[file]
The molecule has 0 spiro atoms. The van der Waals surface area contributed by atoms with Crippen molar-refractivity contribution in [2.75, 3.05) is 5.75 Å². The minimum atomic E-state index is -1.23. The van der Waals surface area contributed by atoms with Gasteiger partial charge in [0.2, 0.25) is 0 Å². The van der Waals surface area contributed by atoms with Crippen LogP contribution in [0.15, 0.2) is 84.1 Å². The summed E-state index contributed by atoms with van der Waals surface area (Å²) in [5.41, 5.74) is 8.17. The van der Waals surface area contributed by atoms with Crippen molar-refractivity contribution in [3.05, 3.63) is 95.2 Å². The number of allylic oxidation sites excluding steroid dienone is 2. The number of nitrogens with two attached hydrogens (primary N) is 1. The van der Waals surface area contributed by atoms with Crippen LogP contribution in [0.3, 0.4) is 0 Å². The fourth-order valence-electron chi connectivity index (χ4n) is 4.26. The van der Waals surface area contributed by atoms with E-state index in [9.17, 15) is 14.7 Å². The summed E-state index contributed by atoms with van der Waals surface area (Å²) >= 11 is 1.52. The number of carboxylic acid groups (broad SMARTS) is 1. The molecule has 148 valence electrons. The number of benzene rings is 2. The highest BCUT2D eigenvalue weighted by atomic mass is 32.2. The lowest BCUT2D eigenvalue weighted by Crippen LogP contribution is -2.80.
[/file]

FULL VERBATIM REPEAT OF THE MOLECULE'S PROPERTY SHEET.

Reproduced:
The molecule has 0 spiro atoms. The van der Waals surface area contributed by atoms with Crippen molar-refractivity contribution in [2.75, 3.05) is 5.75 Å². The minimum atomic E-state index is -1.23. The van der Waals surface area contributed by atoms with Gasteiger partial charge in [0.2, 0.25) is 0 Å². The van der Waals surface area contributed by atoms with Crippen LogP contribution in [0.15, 0.2) is 84.1 Å². The summed E-state index contributed by atoms with van der Waals surface area (Å²) in [5.41, 5.74) is 8.17. The van der Waals surface area contributed by atoms with Crippen molar-refractivity contribution in [3.05, 3.63) is 95.2 Å². The number of allylic oxidation sites excluding steroid dienone is 2. The number of nitrogens with two attached hydrogens (primary N) is 1. The van der Waals surface area contributed by atoms with Crippen LogP contribution in [0.3, 0.4) is 0 Å². The fourth-order valence-electron chi connectivity index (χ4n) is 4.26. The van der Waals surface area contributed by atoms with E-state index in [9.17, 15) is 14.7 Å². The summed E-state index contributed by atoms with van der Waals surface area (Å²) >= 11 is 1.52. The number of carboxylic acid groups (broad SMARTS) is 1. The molecule has 148 valence electrons. The number of benzene rings is 2. The highest BCUT2D eigenvalue weighted by atomic mass is 32.2. The lowest BCUT2D eigenvalue weighted by Crippen LogP contribution is -2.80.